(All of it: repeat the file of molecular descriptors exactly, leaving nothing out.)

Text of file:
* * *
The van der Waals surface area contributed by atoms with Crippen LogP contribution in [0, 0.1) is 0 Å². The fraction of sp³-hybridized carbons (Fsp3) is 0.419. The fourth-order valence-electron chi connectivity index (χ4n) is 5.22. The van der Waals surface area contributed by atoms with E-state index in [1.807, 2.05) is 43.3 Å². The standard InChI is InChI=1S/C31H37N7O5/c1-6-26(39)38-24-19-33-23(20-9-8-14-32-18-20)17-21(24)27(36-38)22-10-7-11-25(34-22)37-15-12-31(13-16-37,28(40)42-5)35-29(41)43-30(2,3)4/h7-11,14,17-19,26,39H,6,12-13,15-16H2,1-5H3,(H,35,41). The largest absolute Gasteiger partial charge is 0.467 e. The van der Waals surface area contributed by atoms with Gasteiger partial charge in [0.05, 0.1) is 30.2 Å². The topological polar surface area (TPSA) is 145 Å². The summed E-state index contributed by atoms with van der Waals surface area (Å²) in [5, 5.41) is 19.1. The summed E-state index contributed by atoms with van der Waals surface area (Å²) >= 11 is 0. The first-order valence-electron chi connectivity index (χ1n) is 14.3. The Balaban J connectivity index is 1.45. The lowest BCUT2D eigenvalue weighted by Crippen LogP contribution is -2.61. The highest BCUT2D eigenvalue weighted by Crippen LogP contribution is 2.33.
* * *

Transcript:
The van der Waals surface area contributed by atoms with Crippen LogP contribution in [0, 0.1) is 0 Å². The fraction of sp³-hybridized carbons (Fsp3) is 0.419. The fourth-order valence-electron chi connectivity index (χ4n) is 5.22. The van der Waals surface area contributed by atoms with E-state index in [1.807, 2.05) is 43.3 Å². The standard InChI is InChI=1S/C31H37N7O5/c1-6-26(39)38-24-19-33-23(20-9-8-14-32-18-20)17-21(24)27(36-38)22-10-7-11-25(34-22)37-15-12-31(13-16-37,28(40)42-5)35-29(41)43-30(2,3)4/h7-11,14,17-19,26,39H,6,12-13,15-16H2,1-5H3,(H,35,41). The largest absolute Gasteiger partial charge is 0.467 e. The van der Waals surface area contributed by atoms with Gasteiger partial charge in [0.05, 0.1) is 30.2 Å². The topological polar surface area (TPSA) is 145 Å². The summed E-state index contributed by atoms with van der Waals surface area (Å²) in [5, 5.41) is 19.1. The summed E-state index contributed by atoms with van der Waals surface area (Å²) >= 11 is 0. The first-order valence-electron chi connectivity index (χ1n) is 14.3. The Balaban J connectivity index is 1.45. The lowest BCUT2D eigenvalue weighted by Crippen LogP contribution is -2.61. The highest BCUT2D eigenvalue weighted by Crippen LogP contribution is 2.33.